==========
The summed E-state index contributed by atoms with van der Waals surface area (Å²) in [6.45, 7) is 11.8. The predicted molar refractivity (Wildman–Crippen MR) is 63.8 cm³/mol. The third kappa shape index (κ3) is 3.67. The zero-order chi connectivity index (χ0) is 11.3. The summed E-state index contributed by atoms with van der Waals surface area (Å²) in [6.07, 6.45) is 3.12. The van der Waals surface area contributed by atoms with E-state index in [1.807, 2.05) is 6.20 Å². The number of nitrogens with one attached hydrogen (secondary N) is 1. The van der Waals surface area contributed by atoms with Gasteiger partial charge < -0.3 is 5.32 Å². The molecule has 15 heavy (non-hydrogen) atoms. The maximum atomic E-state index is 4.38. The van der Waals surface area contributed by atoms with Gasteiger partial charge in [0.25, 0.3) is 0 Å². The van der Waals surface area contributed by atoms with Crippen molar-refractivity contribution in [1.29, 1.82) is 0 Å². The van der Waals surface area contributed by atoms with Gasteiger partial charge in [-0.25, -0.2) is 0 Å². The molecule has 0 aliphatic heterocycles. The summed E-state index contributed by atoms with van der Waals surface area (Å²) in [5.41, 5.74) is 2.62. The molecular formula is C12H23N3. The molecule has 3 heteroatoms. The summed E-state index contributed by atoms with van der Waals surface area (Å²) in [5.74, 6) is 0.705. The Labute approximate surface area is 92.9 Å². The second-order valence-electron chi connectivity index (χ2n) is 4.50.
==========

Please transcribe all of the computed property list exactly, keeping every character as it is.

The summed E-state index contributed by atoms with van der Waals surface area (Å²) in [6.45, 7) is 11.8. The predicted molar refractivity (Wildman–Crippen MR) is 63.8 cm³/mol. The third kappa shape index (κ3) is 3.67. The zero-order chi connectivity index (χ0) is 11.3. The summed E-state index contributed by atoms with van der Waals surface area (Å²) in [6.07, 6.45) is 3.12. The van der Waals surface area contributed by atoms with E-state index in [1.807, 2.05) is 6.20 Å². The number of nitrogens with one attached hydrogen (secondary N) is 1. The van der Waals surface area contributed by atoms with Gasteiger partial charge < -0.3 is 5.32 Å². The molecule has 15 heavy (non-hydrogen) atoms. The maximum atomic E-state index is 4.38. The van der Waals surface area contributed by atoms with Gasteiger partial charge in [0.25, 0.3) is 0 Å². The van der Waals surface area contributed by atoms with Crippen molar-refractivity contribution in [1.29, 1.82) is 0 Å². The van der Waals surface area contributed by atoms with Gasteiger partial charge in [-0.25, -0.2) is 0 Å². The molecule has 0 aliphatic heterocycles. The summed E-state index contributed by atoms with van der Waals surface area (Å²) in [5.41, 5.74) is 2.62. The molecular formula is C12H23N3. The molecule has 3 heteroatoms. The summed E-state index contributed by atoms with van der Waals surface area (Å²) in [5.74, 6) is 0.705. The Labute approximate surface area is 92.9 Å². The second-order valence-electron chi connectivity index (χ2n) is 4.50.